What I Read in July

Each month I look back at the books I’ve read and write a very brief review. This is what I read in July.

What I read in July

I read a bit more than I have been doing in July, partly because my workload was less intense, but mainly because I didn’t work at all in the last week and instead headed up to Shetland to spend time in my soul home where I can sit in my favourite conservatory and drink cups of coffee and read to my heart’s content. Read on to find out what I read in July.

Gone Girl by Gillian Flynn

What I Read in July - Gone GirlEveryone has been raving about this book so I thought it high time I read it for myself. In case you’re the only person who hasn’t read it yet, I won’t give too much away here. And if you are that person who hasn’t read it yet, I suggest you get to it quick. It’s every bit as good as everyone says with twists and turns and psychological intrigue galore.

Basically the story is about a couple who, on the surface, seem to be happily married. When Amy (the wife) disappears and the police begin to investigate it becomes apparent all was not as it seemed. Is Nick (the husband) really a bad-tempered bullying ogre who murdered his wife when he found out she was pregnant? Or is Amy a manipulative deranged sociopath who will stop at nothing to get her own way?

As you can probably tell I liked this book.

Facing Up by Bear Grylls

What I Read in July - Facing UpThis is Bear Grylls’s autobiographical account of his expedition to climb Mt Everest. I say autobiographical because references to his personal life – his family and childhood, time in the SAS, religious beliefs, etc – are interwoven into the story of the expedition. He writes about all aspects of the expedition including the attempts to get fundraising, the training and the physical and mental hardship of actually being on the mountain.

It’s a very readable account and I learnt quite a lot about what the people who are members of the very select club of Everest summiteers go through to stand on top of the world. I’ve never had any desires to climb big mountains and, unlike a lot of people, I don’t even have Everest Base Camp on my bucket list. Reading this has confirmed my belief that I make a much better armchair mountaineer than I ever would a real one.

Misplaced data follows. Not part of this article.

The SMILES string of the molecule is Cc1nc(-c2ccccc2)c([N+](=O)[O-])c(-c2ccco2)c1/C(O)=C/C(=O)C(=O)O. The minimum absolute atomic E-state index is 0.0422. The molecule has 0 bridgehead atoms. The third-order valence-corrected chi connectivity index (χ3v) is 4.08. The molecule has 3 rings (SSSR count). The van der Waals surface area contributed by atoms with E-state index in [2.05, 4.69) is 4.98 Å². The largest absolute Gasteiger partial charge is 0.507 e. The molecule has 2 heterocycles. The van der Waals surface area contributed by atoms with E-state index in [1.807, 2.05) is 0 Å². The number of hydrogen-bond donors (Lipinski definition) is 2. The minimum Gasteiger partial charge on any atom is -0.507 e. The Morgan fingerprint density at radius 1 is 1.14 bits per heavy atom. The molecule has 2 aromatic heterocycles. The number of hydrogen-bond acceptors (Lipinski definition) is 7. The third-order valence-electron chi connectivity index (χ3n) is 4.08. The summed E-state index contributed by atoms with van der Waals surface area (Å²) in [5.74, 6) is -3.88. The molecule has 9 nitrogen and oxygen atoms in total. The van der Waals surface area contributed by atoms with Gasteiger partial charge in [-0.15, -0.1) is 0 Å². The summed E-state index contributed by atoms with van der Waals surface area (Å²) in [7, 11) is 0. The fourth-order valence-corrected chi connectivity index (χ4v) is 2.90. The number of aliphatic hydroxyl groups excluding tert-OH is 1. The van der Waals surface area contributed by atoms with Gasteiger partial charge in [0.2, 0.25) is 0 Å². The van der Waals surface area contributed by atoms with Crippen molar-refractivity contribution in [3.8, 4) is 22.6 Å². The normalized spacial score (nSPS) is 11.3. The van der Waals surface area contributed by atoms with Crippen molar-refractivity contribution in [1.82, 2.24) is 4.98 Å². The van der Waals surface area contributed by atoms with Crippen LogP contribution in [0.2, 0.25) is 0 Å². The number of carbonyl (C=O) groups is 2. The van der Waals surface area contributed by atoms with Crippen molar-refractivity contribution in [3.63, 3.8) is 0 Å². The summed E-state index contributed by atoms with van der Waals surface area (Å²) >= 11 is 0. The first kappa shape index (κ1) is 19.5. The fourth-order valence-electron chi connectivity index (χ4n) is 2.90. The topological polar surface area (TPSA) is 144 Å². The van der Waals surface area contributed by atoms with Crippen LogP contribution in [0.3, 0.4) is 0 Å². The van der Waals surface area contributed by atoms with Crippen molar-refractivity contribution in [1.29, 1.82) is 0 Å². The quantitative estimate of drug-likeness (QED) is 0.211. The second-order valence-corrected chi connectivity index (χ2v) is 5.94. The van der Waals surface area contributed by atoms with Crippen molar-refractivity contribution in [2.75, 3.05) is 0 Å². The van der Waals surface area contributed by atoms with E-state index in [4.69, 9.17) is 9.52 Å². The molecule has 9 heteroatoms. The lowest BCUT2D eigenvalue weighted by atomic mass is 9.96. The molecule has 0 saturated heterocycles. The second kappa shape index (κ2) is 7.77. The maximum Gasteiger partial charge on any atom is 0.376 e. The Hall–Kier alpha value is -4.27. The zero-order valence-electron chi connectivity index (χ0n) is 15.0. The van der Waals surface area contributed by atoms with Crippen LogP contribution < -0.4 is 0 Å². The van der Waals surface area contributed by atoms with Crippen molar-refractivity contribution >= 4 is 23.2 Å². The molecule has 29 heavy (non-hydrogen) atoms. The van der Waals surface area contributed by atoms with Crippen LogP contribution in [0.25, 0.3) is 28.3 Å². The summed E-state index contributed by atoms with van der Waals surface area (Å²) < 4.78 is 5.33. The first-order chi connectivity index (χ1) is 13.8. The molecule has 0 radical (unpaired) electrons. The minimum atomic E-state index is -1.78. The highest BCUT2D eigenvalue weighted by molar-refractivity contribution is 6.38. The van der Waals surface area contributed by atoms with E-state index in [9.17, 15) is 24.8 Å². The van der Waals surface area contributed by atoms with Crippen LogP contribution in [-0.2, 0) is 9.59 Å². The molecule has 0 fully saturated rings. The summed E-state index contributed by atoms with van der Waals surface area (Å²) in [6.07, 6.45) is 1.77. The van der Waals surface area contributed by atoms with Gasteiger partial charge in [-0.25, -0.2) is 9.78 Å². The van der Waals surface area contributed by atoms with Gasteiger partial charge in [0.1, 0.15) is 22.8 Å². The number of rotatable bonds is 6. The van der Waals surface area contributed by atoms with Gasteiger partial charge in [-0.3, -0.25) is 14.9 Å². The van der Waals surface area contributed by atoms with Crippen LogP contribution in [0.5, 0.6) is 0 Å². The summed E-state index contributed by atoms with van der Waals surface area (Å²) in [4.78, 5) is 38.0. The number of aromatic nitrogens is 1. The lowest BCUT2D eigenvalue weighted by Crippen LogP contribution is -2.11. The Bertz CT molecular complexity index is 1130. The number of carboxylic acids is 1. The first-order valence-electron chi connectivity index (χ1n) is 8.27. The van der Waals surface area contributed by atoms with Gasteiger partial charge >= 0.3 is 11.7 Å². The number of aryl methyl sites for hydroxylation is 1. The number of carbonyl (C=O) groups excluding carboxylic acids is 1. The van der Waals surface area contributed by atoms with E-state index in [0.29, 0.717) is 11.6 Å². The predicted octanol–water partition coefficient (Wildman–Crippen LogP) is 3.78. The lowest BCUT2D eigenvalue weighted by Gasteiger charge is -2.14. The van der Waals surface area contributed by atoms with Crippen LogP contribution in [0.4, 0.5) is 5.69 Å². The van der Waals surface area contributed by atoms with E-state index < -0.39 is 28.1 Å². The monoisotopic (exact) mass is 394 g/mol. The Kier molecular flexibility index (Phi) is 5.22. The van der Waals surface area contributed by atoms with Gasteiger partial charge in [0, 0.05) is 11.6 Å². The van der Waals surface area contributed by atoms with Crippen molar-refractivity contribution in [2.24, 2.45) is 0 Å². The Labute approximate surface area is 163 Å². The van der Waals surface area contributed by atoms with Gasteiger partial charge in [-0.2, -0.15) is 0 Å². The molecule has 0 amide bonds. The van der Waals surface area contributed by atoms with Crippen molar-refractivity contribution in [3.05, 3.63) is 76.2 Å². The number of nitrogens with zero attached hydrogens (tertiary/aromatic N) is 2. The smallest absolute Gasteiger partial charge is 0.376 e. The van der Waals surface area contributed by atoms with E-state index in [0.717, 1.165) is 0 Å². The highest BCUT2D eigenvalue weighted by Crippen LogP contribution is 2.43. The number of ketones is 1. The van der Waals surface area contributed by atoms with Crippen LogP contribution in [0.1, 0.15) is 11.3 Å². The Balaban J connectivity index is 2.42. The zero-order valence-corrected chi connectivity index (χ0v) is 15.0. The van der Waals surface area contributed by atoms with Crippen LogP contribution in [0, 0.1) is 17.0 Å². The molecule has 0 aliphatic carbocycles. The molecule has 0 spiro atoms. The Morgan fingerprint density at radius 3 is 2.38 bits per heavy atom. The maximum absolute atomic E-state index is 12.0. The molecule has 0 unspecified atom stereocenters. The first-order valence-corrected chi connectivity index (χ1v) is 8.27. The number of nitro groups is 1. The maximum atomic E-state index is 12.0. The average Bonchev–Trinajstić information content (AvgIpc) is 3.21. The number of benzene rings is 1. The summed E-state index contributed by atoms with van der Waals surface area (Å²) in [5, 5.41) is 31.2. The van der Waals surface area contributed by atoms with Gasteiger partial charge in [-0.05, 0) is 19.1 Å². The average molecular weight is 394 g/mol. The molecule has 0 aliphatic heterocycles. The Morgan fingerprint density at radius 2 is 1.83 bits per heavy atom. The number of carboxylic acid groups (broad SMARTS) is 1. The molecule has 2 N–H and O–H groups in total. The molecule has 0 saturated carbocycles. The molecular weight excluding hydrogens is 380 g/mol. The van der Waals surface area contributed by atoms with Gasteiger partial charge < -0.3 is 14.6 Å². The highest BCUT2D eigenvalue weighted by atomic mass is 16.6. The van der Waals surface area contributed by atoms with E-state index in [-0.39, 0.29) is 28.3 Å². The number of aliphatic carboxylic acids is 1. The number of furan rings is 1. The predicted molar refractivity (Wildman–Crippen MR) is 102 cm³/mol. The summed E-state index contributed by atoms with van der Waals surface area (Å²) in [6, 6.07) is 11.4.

Facing the Frozen Ocean by Bear Grylls

What I Read in July - Facing the Frozen OceanNot having had enough of being an armchair adventurer I launched straight into Bear Grylls’s next book. This one is about his expedition to cross the far north Atlantic in an open inflatable boat. Again the tale is told in autobiographical fashion which adds to the frisson when waves are lashing over boat and a happy ending seems less and less likely. Having ‘got to know’ his family you get some sense of what it must have been like for them waiting at home not knowing when, or even if, they would see him again.

Worth Dying For by Lee Child

What I Read in July - worth dying forJack Reacher can find trouble in the middle of nowhere. This time he’s passing through a small town and finds himself squaring up to the Duncan clan who dominate the town and its people. Of course, the Duncans are the least of his problems and as bigger and more malicious criminal gangs get involved the tension ratchets and the story veers towards an ever more macabre outcome. As usual Lee Child has written a thriller that kept me turning the pages long after I should have been asleep.

The Story of Busta House by Marsali Taylor

What I Read in July - The Story of Busta HouseThis slim volume by Shetland writer Marsali Taylor is the story of a house. Busta House is a real house, an old house and a house with a lot of history. It even has a ghost. The book moves from the times when the house was owned by one of Shetland’s most prosperous families, through to times of misfortune when the house fell into disrepair. Today it has been restored and serves as a country hotel. It’s not the sort of book to appeal to a casual visitor to Shetland, unless maybe they were staying at the Busta House Hotel, but in my quest to know everything there is to know about Shetland I found it informative. And it’s another Shetland book to add to my collection which is no bad thing.

Death on a Longship by Marsali Taylor

What I Read in July - Death on a LongshipMy second book of the month by Shetland writer Marsali Taylor. This is first in a series of books featuring local sailor Cass Lynch and Scottish kilt-wearing detective Gavin Macrae. I’ve known of this book for a while, but hadn’t picked it up because I assumed, from the title, that it was an historical detective novel and so didn’t fall into one of my must-read categories. When I took the time to look at it properly it’s actually modern day and the title refers to the replica ship Cass scores a job on. Doh! I’ve been missing out all this time! Fortunately I realised as I’ve read all the Shetland books by Ann Cleeves and needed another Shetland-set crime series to fill the gap.

What have you read recently? And what do you think of what I read in July? Share your thoughts in the comments below.

Author: Anne

Join me in my journey to live a life less boring, one challenge at a time.
Author of the forthcoming book ‘Walking the Kungsleden: One Woman’s Solo Wander Through the Swedish Arctic’.

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